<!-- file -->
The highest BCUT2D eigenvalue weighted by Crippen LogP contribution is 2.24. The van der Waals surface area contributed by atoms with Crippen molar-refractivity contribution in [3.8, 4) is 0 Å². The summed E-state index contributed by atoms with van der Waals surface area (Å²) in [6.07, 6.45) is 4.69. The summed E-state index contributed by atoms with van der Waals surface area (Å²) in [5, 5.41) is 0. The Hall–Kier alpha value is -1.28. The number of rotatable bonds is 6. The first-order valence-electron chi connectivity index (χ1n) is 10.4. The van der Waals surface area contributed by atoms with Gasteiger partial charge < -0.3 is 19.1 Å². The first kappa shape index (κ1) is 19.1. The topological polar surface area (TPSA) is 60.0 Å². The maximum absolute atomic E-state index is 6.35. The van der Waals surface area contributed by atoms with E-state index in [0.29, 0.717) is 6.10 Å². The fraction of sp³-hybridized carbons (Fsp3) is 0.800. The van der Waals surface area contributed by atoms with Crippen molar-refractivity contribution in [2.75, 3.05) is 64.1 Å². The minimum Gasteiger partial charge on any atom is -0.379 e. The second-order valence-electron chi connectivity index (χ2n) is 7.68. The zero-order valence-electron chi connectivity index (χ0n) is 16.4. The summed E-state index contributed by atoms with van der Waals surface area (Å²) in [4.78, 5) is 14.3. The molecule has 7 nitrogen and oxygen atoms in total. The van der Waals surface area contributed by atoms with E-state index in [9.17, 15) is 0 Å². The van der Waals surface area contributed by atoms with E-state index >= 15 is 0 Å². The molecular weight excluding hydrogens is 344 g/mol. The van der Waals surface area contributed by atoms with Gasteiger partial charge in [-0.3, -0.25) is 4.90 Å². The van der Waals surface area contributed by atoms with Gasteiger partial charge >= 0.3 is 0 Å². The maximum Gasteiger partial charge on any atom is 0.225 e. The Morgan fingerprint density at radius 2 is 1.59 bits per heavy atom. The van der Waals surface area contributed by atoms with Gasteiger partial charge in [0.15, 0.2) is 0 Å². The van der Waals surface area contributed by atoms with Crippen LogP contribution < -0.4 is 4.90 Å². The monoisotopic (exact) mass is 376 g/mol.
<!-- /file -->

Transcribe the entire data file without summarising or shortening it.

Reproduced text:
The highest BCUT2D eigenvalue weighted by Crippen LogP contribution is 2.24. The van der Waals surface area contributed by atoms with Crippen molar-refractivity contribution in [3.8, 4) is 0 Å². The summed E-state index contributed by atoms with van der Waals surface area (Å²) in [6.07, 6.45) is 4.69. The summed E-state index contributed by atoms with van der Waals surface area (Å²) in [5, 5.41) is 0. The Hall–Kier alpha value is -1.28. The number of rotatable bonds is 6. The first-order valence-electron chi connectivity index (χ1n) is 10.4. The van der Waals surface area contributed by atoms with Gasteiger partial charge < -0.3 is 19.1 Å². The first kappa shape index (κ1) is 19.1. The topological polar surface area (TPSA) is 60.0 Å². The maximum absolute atomic E-state index is 6.35. The van der Waals surface area contributed by atoms with E-state index in [0.29, 0.717) is 6.10 Å². The fraction of sp³-hybridized carbons (Fsp3) is 0.800. The van der Waals surface area contributed by atoms with Crippen molar-refractivity contribution in [2.75, 3.05) is 64.1 Å². The minimum Gasteiger partial charge on any atom is -0.379 e. The second-order valence-electron chi connectivity index (χ2n) is 7.68. The zero-order valence-electron chi connectivity index (χ0n) is 16.4. The summed E-state index contributed by atoms with van der Waals surface area (Å²) in [4.78, 5) is 14.3. The molecule has 7 nitrogen and oxygen atoms in total. The van der Waals surface area contributed by atoms with E-state index in [9.17, 15) is 0 Å². The van der Waals surface area contributed by atoms with E-state index >= 15 is 0 Å². The molecular weight excluding hydrogens is 344 g/mol. The van der Waals surface area contributed by atoms with Gasteiger partial charge in [-0.3, -0.25) is 4.90 Å². The van der Waals surface area contributed by atoms with Gasteiger partial charge >= 0.3 is 0 Å². The maximum Gasteiger partial charge on any atom is 0.225 e. The Morgan fingerprint density at radius 2 is 1.59 bits per heavy atom. The van der Waals surface area contributed by atoms with Gasteiger partial charge in [0.15, 0.2) is 0 Å². The van der Waals surface area contributed by atoms with Crippen LogP contribution < -0.4 is 4.90 Å². The monoisotopic (exact) mass is 376 g/mol.